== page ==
Like the apple trees tapped for its production, hard cider has deep roots in the United States. In Colonial days it was the drink of choice—inexpensive, plentiful and praised for a variety of supposed health benefits, it even surpassed beer in popularity. But as orchards burned during Prohibition, the libation essentially disappeared.
Today America’s original favorite is back in demand. Market research company IBISWorld reports that the industry has grown nearly 30 percent during the past five years. Cideries are popping up in every corner of the country, while cider-focused bars, from The Northman in Chicago to Schilling Cider House in Seattle, are introducing drinkers to a full range of styles. With that growth has come diversity far beyond a standard sweet, spiked, carbonated apple juice; today’s market offers traditional English perry (made from pears), funky French farmhouse ciders, inventive American hybrids and many other options.
Artisanal cider makers, whose craft can include blending, wild fermentation and barrel-aging, distinguish their product from quickly made varieties with concentrates and added sugars. And while closer to winemaking in process, cider’s crossover appeal frequently reaches craft beer fans, who can typically find cider on tap at beer bars and on the shelves next to IPAs and pale ales.
We checked in with leaders of the hard cider resurgence in cities from coast to coast to learn what cider makers and drinkers are discovering on the edge of this flavorful frontier.
Wassail is at the forefront of the cider scene. (Photo by Noah Devereaux)
Cider in the Big Apple
For many cider connoisseurs, one of the most exciting aspects of the modern industry is that it’s still being defined. “There are no cider rules,” says Dan Pucci, cider director of Wassail, a cider-focused restaurant and bar in New York City. “We’re all kind of figuring out what makes sense to us. Everyone is taking a different approach to things, and we’re still not quite sure of where the future leads.”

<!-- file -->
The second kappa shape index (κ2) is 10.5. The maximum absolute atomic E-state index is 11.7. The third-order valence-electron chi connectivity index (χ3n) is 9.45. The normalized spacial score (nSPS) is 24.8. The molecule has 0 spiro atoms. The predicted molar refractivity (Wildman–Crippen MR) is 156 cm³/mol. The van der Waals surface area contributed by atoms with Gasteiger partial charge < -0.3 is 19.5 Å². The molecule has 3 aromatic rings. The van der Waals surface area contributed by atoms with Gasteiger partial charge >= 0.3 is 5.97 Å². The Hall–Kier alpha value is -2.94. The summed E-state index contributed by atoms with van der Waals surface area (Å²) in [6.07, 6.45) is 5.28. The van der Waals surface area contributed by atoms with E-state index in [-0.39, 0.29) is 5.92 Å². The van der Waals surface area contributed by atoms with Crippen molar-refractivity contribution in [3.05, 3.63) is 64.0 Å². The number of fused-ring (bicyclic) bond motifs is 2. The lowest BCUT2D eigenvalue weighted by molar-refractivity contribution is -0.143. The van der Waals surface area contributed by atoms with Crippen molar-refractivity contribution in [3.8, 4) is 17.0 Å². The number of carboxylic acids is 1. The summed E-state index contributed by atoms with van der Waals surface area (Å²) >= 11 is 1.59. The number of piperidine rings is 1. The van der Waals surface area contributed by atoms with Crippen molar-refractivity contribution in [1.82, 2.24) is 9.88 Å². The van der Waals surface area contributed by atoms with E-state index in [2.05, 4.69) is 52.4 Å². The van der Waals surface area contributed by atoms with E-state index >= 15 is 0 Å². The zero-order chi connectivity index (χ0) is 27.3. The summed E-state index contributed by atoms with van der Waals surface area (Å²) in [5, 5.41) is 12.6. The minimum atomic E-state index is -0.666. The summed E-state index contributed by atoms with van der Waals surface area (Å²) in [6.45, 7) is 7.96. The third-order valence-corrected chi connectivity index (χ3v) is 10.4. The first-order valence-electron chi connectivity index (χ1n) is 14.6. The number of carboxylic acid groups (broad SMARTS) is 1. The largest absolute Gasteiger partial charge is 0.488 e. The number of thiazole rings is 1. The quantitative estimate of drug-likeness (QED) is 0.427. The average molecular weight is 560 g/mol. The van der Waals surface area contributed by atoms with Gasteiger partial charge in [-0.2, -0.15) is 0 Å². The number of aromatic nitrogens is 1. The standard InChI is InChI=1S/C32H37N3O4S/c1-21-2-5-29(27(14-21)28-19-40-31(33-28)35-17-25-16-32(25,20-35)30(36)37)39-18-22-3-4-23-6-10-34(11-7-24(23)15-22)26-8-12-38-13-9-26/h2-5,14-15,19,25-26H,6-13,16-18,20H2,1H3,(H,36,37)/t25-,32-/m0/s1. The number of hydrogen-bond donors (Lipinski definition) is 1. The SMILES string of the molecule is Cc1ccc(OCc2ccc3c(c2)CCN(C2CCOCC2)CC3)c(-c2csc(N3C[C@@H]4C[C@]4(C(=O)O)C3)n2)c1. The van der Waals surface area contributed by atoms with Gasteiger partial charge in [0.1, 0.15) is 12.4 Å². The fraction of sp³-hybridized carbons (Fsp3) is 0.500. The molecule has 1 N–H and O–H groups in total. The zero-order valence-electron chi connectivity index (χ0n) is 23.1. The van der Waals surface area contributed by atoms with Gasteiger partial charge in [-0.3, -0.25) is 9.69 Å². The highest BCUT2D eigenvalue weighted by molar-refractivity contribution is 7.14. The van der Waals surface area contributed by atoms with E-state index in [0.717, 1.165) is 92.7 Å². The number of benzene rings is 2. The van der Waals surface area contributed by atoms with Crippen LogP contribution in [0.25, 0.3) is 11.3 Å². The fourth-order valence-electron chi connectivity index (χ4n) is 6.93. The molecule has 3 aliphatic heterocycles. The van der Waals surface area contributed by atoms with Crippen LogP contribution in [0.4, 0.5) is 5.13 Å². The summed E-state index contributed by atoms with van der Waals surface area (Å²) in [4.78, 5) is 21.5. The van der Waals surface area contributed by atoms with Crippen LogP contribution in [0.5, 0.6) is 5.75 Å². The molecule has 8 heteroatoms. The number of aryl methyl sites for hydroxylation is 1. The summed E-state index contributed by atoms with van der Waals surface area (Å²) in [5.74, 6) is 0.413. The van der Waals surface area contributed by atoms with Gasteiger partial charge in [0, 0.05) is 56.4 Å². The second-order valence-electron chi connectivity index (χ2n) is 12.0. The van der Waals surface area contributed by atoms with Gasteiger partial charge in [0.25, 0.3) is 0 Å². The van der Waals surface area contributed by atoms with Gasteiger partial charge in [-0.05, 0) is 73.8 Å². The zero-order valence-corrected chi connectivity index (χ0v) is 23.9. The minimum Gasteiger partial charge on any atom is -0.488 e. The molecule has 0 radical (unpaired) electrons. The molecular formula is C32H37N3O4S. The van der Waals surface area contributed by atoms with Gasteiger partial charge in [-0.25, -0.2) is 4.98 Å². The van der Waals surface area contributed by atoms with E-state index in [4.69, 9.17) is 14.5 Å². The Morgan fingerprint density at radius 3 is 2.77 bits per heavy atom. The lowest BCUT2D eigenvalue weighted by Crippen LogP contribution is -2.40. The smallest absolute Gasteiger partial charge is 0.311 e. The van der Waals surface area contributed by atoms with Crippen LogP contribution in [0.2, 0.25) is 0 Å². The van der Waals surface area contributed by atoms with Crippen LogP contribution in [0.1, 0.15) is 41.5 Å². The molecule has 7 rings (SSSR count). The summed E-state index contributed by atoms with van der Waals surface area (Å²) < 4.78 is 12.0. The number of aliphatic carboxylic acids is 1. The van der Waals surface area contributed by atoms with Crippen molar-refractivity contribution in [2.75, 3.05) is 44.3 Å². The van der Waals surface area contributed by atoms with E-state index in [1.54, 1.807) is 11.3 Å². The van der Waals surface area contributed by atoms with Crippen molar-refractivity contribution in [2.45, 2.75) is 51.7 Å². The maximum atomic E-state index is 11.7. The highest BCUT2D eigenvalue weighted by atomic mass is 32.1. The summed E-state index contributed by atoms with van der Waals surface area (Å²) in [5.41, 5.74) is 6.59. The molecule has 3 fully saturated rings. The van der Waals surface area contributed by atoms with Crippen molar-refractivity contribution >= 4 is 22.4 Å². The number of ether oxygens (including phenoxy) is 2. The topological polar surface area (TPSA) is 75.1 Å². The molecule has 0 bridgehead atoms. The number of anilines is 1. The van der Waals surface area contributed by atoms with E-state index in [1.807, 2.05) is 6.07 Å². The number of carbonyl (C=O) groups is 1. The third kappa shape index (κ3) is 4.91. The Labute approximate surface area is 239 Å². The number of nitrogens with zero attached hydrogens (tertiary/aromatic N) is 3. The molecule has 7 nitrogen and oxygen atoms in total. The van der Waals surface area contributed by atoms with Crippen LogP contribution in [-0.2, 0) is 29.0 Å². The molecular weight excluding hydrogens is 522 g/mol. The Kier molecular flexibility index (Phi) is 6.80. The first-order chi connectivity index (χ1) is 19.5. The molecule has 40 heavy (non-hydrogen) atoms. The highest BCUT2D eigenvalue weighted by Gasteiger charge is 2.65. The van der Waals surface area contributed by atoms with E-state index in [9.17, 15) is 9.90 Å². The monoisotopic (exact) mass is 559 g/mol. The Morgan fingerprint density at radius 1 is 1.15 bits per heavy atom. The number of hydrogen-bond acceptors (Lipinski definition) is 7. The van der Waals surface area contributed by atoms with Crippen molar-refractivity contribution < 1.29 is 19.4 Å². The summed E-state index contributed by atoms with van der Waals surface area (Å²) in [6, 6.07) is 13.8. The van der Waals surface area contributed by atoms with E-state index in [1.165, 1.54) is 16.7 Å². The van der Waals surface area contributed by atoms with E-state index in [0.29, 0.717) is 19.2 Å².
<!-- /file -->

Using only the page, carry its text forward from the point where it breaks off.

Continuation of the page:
Wassail itself is at the forefront of the cider scene in the Big Apple. Jennifer Lim and husband Ben Sandler, also the team behind New York’s The Queens Kickshaw, opened the Lower East Side establishment in 2015 to fanfare as New York City’s first cider bar. Its menu, which features a dizzying number of domestic and international ciders, is divided by region, with bottles and drafts from traditional cider-making countries such as England, France, Spain and beyond, and a number of American producers, from Oregon’s E.Z. Orchards to New Hampshire’s Farnum Hill.
“All of our Finger Lakes producers are amazing,” Pucci says. “They’re really pushing the boundaries of style and techniques. They’re going for this really high-acid, fruit-driven style of cider, and nowhere else in the country do they have such a unified style of cider.”
The open spirit of cider also translates to ordering, Pucci says.
“People are expected to have a certain level of knowledge when ordering wine at a restaurant,” he explains. “With cider, people don’t know anything about it, and that’s the point, that’s why you’re here. So people are totally open to us, and it’s totally open to whatever you want. There’s no baggage.”
Tilted Shed Ciderworks is known for their dry selections. (courtesy of Tilted Shed Ciderworks)
Regional Produce in LA
On the opposite side of the country, Southern California may not initially come to mind when thinking of the nation’s apple-producing regions, but in some areas of counties like Ventura, Los Angeles and San Diego, the moisture coming in off the ocean and the cool nights make for a more conducive climate for growing the fruit.
The movement toward taking advantage of local produce has also influenced many cider-makers. Los Angeles County’s 101 Cider House has tapped into the local market, crafting ciders from herbs, apples and other produce grown around the famous Highway 101.